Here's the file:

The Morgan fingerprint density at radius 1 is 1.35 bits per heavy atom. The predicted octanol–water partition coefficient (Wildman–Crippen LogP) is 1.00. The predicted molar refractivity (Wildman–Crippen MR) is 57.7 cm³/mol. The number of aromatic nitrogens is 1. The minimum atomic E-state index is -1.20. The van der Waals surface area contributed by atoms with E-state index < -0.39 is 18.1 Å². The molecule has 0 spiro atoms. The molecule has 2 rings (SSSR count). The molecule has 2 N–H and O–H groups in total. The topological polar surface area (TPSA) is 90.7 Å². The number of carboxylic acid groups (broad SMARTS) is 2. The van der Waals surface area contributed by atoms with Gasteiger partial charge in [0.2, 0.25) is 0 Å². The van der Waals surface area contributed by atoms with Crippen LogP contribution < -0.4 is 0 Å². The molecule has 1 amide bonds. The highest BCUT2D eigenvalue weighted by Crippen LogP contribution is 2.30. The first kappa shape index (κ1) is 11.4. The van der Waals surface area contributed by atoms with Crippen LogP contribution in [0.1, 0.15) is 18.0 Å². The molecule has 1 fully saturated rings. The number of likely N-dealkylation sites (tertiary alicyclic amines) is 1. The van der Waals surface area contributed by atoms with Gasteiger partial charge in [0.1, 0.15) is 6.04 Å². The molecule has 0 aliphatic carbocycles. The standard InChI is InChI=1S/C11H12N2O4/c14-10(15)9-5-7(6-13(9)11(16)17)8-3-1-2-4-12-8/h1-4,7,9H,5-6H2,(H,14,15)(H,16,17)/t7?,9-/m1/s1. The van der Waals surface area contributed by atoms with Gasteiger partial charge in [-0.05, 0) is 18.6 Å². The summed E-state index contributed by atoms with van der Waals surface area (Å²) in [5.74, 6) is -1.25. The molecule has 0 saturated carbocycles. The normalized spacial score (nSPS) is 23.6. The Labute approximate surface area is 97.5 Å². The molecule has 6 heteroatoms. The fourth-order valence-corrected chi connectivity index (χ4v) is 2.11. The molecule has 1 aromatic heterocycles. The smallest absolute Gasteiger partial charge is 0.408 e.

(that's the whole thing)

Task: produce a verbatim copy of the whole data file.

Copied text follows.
The Morgan fingerprint density at radius 1 is 1.35 bits per heavy atom. The predicted octanol–water partition coefficient (Wildman–Crippen LogP) is 1.00. The predicted molar refractivity (Wildman–Crippen MR) is 57.7 cm³/mol. The number of aromatic nitrogens is 1. The minimum atomic E-state index is -1.20. The van der Waals surface area contributed by atoms with E-state index < -0.39 is 18.1 Å². The molecule has 0 spiro atoms. The molecule has 2 rings (SSSR count). The molecule has 2 N–H and O–H groups in total. The topological polar surface area (TPSA) is 90.7 Å². The number of carboxylic acid groups (broad SMARTS) is 2. The van der Waals surface area contributed by atoms with Gasteiger partial charge in [0.2, 0.25) is 0 Å². The van der Waals surface area contributed by atoms with Crippen LogP contribution < -0.4 is 0 Å². The molecule has 1 amide bonds. The highest BCUT2D eigenvalue weighted by Crippen LogP contribution is 2.30. The first kappa shape index (κ1) is 11.4. The van der Waals surface area contributed by atoms with Crippen LogP contribution in [0.1, 0.15) is 18.0 Å². The molecule has 1 fully saturated rings. The number of likely N-dealkylation sites (tertiary alicyclic amines) is 1. The van der Waals surface area contributed by atoms with Gasteiger partial charge in [0.1, 0.15) is 6.04 Å². The molecule has 0 aliphatic carbocycles. The standard InChI is InChI=1S/C11H12N2O4/c14-10(15)9-5-7(6-13(9)11(16)17)8-3-1-2-4-12-8/h1-4,7,9H,5-6H2,(H,14,15)(H,16,17)/t7?,9-/m1/s1. The van der Waals surface area contributed by atoms with Gasteiger partial charge in [-0.05, 0) is 18.6 Å². The summed E-state index contributed by atoms with van der Waals surface area (Å²) in [5.74, 6) is -1.25. The molecule has 0 saturated carbocycles. The normalized spacial score (nSPS) is 23.6. The Labute approximate surface area is 97.5 Å². The molecule has 6 heteroatoms. The fourth-order valence-corrected chi connectivity index (χ4v) is 2.11. The molecule has 1 aromatic heterocycles. The smallest absolute Gasteiger partial charge is 0.408 e.